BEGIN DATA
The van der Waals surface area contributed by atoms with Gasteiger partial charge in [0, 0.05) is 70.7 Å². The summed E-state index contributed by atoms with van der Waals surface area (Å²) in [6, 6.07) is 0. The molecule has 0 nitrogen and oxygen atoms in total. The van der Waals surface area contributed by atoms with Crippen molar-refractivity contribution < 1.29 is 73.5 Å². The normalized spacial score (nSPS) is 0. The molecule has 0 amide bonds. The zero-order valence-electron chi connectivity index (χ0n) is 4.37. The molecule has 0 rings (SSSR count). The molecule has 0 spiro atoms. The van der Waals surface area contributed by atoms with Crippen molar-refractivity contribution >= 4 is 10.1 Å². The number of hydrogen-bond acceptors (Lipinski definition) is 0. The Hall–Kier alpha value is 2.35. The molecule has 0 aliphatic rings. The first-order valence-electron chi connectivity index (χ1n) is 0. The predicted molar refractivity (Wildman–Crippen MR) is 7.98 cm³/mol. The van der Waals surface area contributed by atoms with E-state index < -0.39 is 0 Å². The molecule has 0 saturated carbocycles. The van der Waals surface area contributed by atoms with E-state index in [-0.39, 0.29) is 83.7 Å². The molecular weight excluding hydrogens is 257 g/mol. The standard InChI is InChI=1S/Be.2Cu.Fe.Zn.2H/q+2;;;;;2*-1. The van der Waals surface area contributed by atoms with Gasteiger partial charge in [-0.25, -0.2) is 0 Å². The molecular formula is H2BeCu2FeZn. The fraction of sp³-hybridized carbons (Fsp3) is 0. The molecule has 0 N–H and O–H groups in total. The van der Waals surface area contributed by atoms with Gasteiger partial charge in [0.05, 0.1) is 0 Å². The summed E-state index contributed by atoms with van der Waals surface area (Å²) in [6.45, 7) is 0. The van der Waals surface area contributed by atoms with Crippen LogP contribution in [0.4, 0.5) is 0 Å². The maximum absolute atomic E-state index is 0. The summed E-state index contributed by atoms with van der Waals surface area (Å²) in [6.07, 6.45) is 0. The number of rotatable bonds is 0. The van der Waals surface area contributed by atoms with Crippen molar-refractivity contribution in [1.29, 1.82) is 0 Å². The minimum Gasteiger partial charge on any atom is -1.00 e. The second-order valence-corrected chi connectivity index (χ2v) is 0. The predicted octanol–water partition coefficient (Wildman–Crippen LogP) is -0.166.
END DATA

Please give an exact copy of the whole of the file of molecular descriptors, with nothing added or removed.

The van der Waals surface area contributed by atoms with Gasteiger partial charge in [0, 0.05) is 70.7 Å². The summed E-state index contributed by atoms with van der Waals surface area (Å²) in [6, 6.07) is 0. The molecule has 0 nitrogen and oxygen atoms in total. The van der Waals surface area contributed by atoms with Crippen molar-refractivity contribution < 1.29 is 73.5 Å². The normalized spacial score (nSPS) is 0. The molecule has 0 amide bonds. The zero-order valence-electron chi connectivity index (χ0n) is 4.37. The molecule has 0 rings (SSSR count). The molecule has 0 spiro atoms. The van der Waals surface area contributed by atoms with Crippen molar-refractivity contribution >= 4 is 10.1 Å². The number of hydrogen-bond acceptors (Lipinski definition) is 0. The Hall–Kier alpha value is 2.35. The molecule has 0 aliphatic rings. The first-order valence-electron chi connectivity index (χ1n) is 0. The predicted molar refractivity (Wildman–Crippen MR) is 7.98 cm³/mol. The van der Waals surface area contributed by atoms with E-state index < -0.39 is 0 Å². The molecule has 0 saturated carbocycles. The van der Waals surface area contributed by atoms with E-state index in [-0.39, 0.29) is 83.7 Å². The molecular weight excluding hydrogens is 257 g/mol. The standard InChI is InChI=1S/Be.2Cu.Fe.Zn.2H/q+2;;;;;2*-1. The van der Waals surface area contributed by atoms with Gasteiger partial charge in [-0.25, -0.2) is 0 Å². The molecular formula is H2BeCu2FeZn. The fraction of sp³-hybridized carbons (Fsp3) is 0. The molecule has 0 N–H and O–H groups in total. The van der Waals surface area contributed by atoms with Gasteiger partial charge in [0.05, 0.1) is 0 Å². The summed E-state index contributed by atoms with van der Waals surface area (Å²) in [6.45, 7) is 0. The van der Waals surface area contributed by atoms with Crippen LogP contribution in [0.4, 0.5) is 0 Å². The maximum absolute atomic E-state index is 0. The summed E-state index contributed by atoms with van der Waals surface area (Å²) in [6.07, 6.45) is 0. The number of rotatable bonds is 0. The van der Waals surface area contributed by atoms with Crippen molar-refractivity contribution in [1.29, 1.82) is 0 Å². The minimum Gasteiger partial charge on any atom is -1.00 e. The second-order valence-corrected chi connectivity index (χ2v) is 0. The predicted octanol–water partition coefficient (Wildman–Crippen LogP) is -0.166.